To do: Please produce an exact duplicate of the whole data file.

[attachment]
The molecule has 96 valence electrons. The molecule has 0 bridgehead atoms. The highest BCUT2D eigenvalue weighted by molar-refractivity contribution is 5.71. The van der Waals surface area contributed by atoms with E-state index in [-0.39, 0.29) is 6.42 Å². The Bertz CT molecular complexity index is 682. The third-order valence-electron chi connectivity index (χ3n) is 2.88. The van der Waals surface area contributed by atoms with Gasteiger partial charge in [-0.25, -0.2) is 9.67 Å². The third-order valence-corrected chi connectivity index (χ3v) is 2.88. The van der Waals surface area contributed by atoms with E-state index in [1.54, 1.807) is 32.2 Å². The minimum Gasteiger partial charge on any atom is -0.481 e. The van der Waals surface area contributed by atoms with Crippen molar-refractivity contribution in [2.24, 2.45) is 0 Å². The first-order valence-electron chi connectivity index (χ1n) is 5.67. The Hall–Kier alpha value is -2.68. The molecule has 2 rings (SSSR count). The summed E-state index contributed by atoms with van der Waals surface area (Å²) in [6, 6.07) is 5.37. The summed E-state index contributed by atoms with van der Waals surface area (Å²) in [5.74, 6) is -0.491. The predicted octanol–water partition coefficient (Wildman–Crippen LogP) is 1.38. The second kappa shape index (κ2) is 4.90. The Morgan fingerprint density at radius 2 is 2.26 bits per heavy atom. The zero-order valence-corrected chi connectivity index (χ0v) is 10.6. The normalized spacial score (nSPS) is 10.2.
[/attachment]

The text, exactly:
The molecule has 96 valence electrons. The molecule has 0 bridgehead atoms. The highest BCUT2D eigenvalue weighted by molar-refractivity contribution is 5.71. The van der Waals surface area contributed by atoms with E-state index in [-0.39, 0.29) is 6.42 Å². The Bertz CT molecular complexity index is 682. The third-order valence-electron chi connectivity index (χ3n) is 2.88. The van der Waals surface area contributed by atoms with Gasteiger partial charge in [-0.25, -0.2) is 9.67 Å². The third-order valence-corrected chi connectivity index (χ3v) is 2.88. The van der Waals surface area contributed by atoms with E-state index in [1.54, 1.807) is 32.2 Å². The minimum Gasteiger partial charge on any atom is -0.481 e. The van der Waals surface area contributed by atoms with Crippen molar-refractivity contribution in [2.24, 2.45) is 0 Å². The first-order valence-electron chi connectivity index (χ1n) is 5.67. The Hall–Kier alpha value is -2.68. The molecule has 2 rings (SSSR count). The summed E-state index contributed by atoms with van der Waals surface area (Å²) in [6, 6.07) is 5.37. The summed E-state index contributed by atoms with van der Waals surface area (Å²) in [5.74, 6) is -0.491. The predicted octanol–water partition coefficient (Wildman–Crippen LogP) is 1.38. The second kappa shape index (κ2) is 4.90. The Morgan fingerprint density at radius 2 is 2.26 bits per heavy atom. The zero-order valence-corrected chi connectivity index (χ0v) is 10.6. The normalized spacial score (nSPS) is 10.2.